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The Rise and Fall of Bank Control in the United States: 1890-1939

From: Patt Bagdon <   > 
Date: Mon, 23 Mar 1998 11:02:42 -0800

Abstract: This article studies how equity ownership and corporate control were separated in the United States. Initially, railroads and industrial firms were tightly controlled by a few shareholders; this situation was altered in the 1890s by massive mergers and reorganizations, which allowed private banks to control railroads and industrial firms. Between 1912 and 1939, bank control faded away as a result of a political reaction against financial institutions. Using stock market data from 1914, I show that the eviction of banks from corporate boards depressed firm values by about 7 percent, and that part of this value came from cartelization.

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EconWPA began as a conversation between Bob Parks and Larry Blume on January 28, 1993. I located Paul Ginsparg's archive (then and he graciously installed his software on a Sun Sparc system which was supporting the department of economics email and computation. EconWPA began accepting papers July 1, 1993 and had ftp, email, gopher and web interfaces. The web interface for submissions was engineered into existence in July 1995. A complete and catastrophic machine failure in 1999 caused the loss of EconWPA's email new paper announcment service at which time there were over 15,000 subscriptions with over 8,000 unique email addresses.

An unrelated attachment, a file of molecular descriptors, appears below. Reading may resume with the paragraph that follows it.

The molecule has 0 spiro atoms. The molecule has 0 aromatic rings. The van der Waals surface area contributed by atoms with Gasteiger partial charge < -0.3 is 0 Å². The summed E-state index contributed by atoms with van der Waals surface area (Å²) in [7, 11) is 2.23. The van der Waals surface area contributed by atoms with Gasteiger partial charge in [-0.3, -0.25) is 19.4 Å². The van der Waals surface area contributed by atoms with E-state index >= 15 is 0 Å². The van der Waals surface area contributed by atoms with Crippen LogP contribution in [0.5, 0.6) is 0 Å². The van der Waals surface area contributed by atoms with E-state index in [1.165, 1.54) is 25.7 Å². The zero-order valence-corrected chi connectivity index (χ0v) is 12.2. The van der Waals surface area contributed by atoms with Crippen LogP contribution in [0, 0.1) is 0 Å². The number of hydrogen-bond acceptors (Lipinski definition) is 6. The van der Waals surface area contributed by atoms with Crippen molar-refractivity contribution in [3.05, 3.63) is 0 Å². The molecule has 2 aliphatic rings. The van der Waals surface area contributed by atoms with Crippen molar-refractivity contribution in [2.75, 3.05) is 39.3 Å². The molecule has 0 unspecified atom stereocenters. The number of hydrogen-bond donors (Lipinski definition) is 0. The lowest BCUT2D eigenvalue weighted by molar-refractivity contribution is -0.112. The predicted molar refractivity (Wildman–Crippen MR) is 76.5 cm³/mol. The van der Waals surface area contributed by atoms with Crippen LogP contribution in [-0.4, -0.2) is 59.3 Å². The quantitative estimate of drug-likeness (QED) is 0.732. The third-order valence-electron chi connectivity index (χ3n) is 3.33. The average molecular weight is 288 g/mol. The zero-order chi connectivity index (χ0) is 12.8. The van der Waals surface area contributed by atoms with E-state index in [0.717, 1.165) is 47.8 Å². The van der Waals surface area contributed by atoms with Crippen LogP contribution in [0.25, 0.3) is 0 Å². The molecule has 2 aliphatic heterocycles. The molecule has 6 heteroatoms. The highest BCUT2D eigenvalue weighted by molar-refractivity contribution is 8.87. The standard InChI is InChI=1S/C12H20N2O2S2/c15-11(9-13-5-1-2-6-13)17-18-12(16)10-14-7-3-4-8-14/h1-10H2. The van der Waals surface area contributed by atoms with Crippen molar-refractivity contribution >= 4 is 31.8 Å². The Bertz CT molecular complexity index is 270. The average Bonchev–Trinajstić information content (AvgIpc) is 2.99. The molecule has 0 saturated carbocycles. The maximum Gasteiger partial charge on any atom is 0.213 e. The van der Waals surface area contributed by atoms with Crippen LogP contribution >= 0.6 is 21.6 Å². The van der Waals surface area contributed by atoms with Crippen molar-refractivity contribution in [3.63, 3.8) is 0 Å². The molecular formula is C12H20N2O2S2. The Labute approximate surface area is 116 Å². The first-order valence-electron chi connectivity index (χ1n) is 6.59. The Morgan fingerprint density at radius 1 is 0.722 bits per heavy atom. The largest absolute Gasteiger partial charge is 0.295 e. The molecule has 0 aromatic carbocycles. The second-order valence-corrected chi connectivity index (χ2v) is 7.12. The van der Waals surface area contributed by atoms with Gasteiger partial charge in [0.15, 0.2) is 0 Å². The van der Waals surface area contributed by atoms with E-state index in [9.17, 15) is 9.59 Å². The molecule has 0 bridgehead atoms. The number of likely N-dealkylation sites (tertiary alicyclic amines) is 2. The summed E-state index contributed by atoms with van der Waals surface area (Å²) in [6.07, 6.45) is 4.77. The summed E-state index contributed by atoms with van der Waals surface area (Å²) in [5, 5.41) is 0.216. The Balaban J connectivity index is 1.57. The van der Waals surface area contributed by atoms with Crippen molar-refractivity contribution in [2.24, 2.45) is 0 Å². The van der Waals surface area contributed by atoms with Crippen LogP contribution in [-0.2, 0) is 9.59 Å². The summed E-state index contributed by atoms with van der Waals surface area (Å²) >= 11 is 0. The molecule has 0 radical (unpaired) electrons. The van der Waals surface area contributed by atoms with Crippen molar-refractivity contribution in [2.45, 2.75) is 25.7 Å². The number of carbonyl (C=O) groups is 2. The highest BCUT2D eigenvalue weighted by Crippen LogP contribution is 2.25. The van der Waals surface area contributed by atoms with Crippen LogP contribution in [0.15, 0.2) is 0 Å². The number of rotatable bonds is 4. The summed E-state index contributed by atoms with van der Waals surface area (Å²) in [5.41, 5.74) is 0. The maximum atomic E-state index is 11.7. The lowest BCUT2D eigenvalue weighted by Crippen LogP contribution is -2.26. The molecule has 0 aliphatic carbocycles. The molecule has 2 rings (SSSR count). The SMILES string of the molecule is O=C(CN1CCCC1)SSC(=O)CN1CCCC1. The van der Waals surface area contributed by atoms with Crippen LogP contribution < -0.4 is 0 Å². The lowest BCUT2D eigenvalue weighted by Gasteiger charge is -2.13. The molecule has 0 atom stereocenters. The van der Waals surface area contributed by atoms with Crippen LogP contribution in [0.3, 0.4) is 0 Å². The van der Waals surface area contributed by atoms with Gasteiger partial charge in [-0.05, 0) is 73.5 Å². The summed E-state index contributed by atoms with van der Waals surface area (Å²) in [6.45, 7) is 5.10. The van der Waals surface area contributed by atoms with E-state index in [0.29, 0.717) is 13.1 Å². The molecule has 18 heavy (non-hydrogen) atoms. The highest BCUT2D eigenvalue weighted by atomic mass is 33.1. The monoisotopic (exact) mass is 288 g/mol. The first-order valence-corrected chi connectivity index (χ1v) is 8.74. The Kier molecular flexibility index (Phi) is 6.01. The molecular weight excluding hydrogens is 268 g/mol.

In 2005, Arts and Sciences commandeered the computing services that I had provided to the Department of Economics since 1987. Some might say that the department was sold out, others would (erroneously) claim that centralization is efficient, and still others would claim that I have few marketing skills.

I was told that I could keep operating EconWPA (as well as many other services including,, and three RePEc servers) but I would receive no support (hardware, software, or anthing else) and (as had been the case) no compensation. At that point, given the apparent low valuation of my activities by the department, and university, it made no sense for me to continue operating EconWPA or other services.

Thanks to all who have supported EconWPA in the past.

A Chinese curse states May you live in intersting times. I have. Bob Parks - Jan 2006